UNDERSTANDING WATER HARDNESS

World Aquaculture, 24(1): 18.
 

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William A. Wurts, Ph.D.

Senior State Specialist for Aquaculture

Kentucky State University CEP at UK Research and Education Center

P.O. Box 469, Princeton, KY  42445

www.ca.uky.edu/wkrec/Wurtspage.htm

 


Water hardness is important to fish culture and is a commonly reported aspect of water quality.  It is a measure of the quantity of divalent ions (for this discussion, salts with two positive charges) such as calcium, magnesium and/or iron in water.  There are many different divalent salts; however, calcium and magnesium are the most common sources of water hardness.

 

Hardness is traditionally measured by chemical titration.  The hardness of a water sample is reported in milligrams per liter (same as parts per million, ppm) as calcium carbonate (mg/l CaCO3).  Calcium carbonate hardness is a general term that indicates the total quantity of divalent salts present and does not specifically identify whether calcium, magnesium and/or some other divalent salt is causing water hardness.  Hardness can be a mixture of divalent salts.  In theory, it is possible to have water with high hardness that contains no calcium.  Calcium is the most important divalent salt in fish culture water.

 

Calcium has an important role in the biological processes of fish.  It is necessary for bone formation, blood clotting and other metabolic reactions.  Fish can absorb calcium for these needs directly from the water or food.  The presence of free (ionic) calcium at relatively high concentrations in culture water helps reduce the loss of other salts (e.g. sodium and potassium) from fish body fluids (i.e. blood).  Sodium and potassium are the most important salts in fish blood and are critical for normal heart, nerve and muscle function.  In low calcium water, fish can lose (leak) substantial quantities of these salts into the water.  Fish must then use energy supplied by their feed to re-absorb lost salts.  That can reduce the energy available for  growth and may extend the time necessary to grow fish to market size.  For some species (e.g. red drum and striped bass), environmental calcium is required for good survival.

 

It is easy to see that the presence of calcium in water for fish culture is important.  A low CaCO3 hardness value is a reliable indication that the calcium concentration is low.  However, high hardness does not necessarily reflect a high calcium concentration.  A high hardness reading could result from high magnesium concentrations with little or no calcium present.  Since limestone commonly occurs in the soil and bedrock of Kentucky, it would be reasonably safe to assume that high hardness readings reflect high calcium levels.

 

A CaCO3 value of 100 mg/l would represent a free calcium concentration of 40 mg/l (divide CaCO3 value by 2.5) if hardness is caused by the presence of calcium only.  Similarly, a CaCO3 value of 100 mg/l would represent a free magnesium value of 24 mg/l (divide CaCO3 value by 4.12) if hardness is caused by magnesium only.  Where hardness is caused by limestone, the CaCO3 value usually reflects a mixture of free calcium and magnesium with calcium being the predominant divalent salt.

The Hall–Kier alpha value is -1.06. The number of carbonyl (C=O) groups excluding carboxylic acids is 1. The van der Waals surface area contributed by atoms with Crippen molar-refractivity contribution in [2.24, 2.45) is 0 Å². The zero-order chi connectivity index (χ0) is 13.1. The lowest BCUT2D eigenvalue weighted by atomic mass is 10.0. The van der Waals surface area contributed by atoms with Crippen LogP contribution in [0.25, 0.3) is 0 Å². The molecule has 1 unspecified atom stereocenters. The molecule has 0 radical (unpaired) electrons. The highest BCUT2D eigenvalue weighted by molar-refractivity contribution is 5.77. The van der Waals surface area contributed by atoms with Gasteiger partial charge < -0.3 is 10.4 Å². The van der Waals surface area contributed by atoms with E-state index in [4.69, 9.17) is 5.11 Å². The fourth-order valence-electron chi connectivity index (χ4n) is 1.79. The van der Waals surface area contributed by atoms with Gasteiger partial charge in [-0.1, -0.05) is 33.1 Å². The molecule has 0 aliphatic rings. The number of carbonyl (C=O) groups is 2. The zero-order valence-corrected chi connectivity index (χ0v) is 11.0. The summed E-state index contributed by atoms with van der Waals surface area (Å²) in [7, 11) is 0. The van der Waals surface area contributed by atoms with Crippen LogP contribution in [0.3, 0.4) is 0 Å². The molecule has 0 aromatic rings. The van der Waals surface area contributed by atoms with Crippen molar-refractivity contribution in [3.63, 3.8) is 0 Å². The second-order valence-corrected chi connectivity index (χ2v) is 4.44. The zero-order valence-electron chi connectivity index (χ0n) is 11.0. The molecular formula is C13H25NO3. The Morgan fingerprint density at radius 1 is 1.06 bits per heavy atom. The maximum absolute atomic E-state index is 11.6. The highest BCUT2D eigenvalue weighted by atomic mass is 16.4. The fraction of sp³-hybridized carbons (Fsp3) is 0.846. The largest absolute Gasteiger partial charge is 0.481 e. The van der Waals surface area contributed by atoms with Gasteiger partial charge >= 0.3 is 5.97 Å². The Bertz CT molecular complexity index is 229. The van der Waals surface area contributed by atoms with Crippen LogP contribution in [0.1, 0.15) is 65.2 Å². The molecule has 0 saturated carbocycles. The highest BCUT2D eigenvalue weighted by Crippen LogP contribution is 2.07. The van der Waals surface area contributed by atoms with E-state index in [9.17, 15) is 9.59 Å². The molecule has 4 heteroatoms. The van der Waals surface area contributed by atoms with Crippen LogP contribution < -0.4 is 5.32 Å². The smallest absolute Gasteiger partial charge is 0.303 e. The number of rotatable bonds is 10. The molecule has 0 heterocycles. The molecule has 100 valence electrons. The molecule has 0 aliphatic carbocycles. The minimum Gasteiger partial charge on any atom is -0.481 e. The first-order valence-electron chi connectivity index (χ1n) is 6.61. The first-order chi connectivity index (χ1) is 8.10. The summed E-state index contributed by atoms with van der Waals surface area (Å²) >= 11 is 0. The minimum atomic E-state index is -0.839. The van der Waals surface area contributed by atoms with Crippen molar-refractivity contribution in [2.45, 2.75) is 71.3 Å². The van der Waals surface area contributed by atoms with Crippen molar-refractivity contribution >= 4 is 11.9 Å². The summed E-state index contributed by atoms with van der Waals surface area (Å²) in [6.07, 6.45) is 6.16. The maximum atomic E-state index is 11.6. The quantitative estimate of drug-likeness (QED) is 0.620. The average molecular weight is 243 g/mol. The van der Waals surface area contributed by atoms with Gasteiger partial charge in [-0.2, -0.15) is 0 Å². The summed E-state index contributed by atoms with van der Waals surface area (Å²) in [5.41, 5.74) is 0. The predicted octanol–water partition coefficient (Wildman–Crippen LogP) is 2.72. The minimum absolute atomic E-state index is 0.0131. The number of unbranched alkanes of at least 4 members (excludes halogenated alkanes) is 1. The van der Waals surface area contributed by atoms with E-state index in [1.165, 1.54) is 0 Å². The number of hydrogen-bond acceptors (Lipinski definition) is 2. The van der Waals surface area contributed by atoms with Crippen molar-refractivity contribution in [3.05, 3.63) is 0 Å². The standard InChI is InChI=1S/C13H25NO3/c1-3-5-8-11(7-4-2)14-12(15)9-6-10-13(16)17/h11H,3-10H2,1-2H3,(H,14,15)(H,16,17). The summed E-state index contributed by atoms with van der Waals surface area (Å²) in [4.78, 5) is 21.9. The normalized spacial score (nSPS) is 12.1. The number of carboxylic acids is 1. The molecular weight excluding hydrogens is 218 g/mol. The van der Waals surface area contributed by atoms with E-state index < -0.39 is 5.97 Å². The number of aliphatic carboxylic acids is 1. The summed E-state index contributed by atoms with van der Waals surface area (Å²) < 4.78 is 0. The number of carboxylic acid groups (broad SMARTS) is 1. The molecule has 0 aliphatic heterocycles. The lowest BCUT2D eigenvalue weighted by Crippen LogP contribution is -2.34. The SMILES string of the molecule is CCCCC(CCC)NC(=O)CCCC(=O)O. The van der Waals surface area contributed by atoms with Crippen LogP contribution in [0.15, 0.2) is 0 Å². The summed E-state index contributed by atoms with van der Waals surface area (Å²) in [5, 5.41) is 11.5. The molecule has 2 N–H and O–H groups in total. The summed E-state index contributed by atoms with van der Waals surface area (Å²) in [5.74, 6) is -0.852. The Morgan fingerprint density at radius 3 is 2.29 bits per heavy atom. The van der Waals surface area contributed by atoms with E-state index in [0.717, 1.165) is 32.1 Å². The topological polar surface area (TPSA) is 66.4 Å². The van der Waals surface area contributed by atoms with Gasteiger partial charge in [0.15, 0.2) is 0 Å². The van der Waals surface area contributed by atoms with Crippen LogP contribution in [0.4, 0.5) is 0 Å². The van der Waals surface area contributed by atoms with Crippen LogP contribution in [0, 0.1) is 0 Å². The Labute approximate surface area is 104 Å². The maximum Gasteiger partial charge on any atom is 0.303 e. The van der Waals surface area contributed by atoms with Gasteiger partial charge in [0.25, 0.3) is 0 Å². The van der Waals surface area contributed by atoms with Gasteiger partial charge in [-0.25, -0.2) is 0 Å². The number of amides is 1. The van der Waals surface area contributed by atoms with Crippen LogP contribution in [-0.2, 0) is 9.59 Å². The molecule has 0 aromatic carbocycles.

Hardness is commonly confused with alkalinity.  Alkalinity is a measure of the amount of acid (hydrogen ion) water can absorb (buffer) before achieving a designated pH.  The problem relates to the term used to report both measures, CaCO3 in mg/l.  Just as with hardness, mg/l CaCO3 alkalinity is a general term used to express the total quantity of base (hydrogen ion acceptors) present.  If limestone is responsible for both hardness and alkalinity, these values will be similar if not identical.  However, where sodium bicarbonate (NaHCO3) is responsible for high alkalinity it is possible to have low hardness and low calcium.  Acid ground or well water has little or no alkalinity and can have low or high hardness.

 

An acceptable range for free calcium in culture waters is 25-100 mg/l (63-250 mg/l CaCO3 hardness).  Channel catfish can tolerate low calcium concentrations as long as their feed contains a minimum level of mineral calcium.   However, they may grow more slowly under these conditions.  If striped bass, trout, salmon or red drum culture is being considered, free calcium concentrations in the 40-100 mg/l range (100-250   mg/l   as   CaCO3   hardness)  are  more desirable.  Tests specific for calcium should be performed on samples of the water source being considered for these fishes.

 

Agricultural limestone can be used to increase calcium concentrations in areas with acid waters or soils.  Agricultural gypsum or food grade calcium chloride could be used to raise calcium levels in soft, alkaline waters.  Expense may be prohibitive when large volumes  of water need treatment.  At a pH of 8.3 or greater, calcium will come out of solution as an insoluble carbonate (limestone).  Likewise, agricultural lime will be insoluble in waters with that pH range.  Identifying a suitable water source may be more practical.

 

For related information click on the topics below:

 

ALKALINITY AND HARDNESS IN PRODUCTION PONDS.
World Aquaculture, 33(1): 16-17.

(pdf) INTERACTIONS OF PH, CARBON DIOXIDE, ALKALINITY AND HARDNESS IN FISH PONDS.
Southern Regional Aquaculture Center, Publication No. 464.

LIMING PONDS FOR AQUACULTURE.
(view also as PDF) Wurts, W.A. and M.P. Masser. 2004. Southern Regional Aquaculture Center, Publication No. 4100.

 

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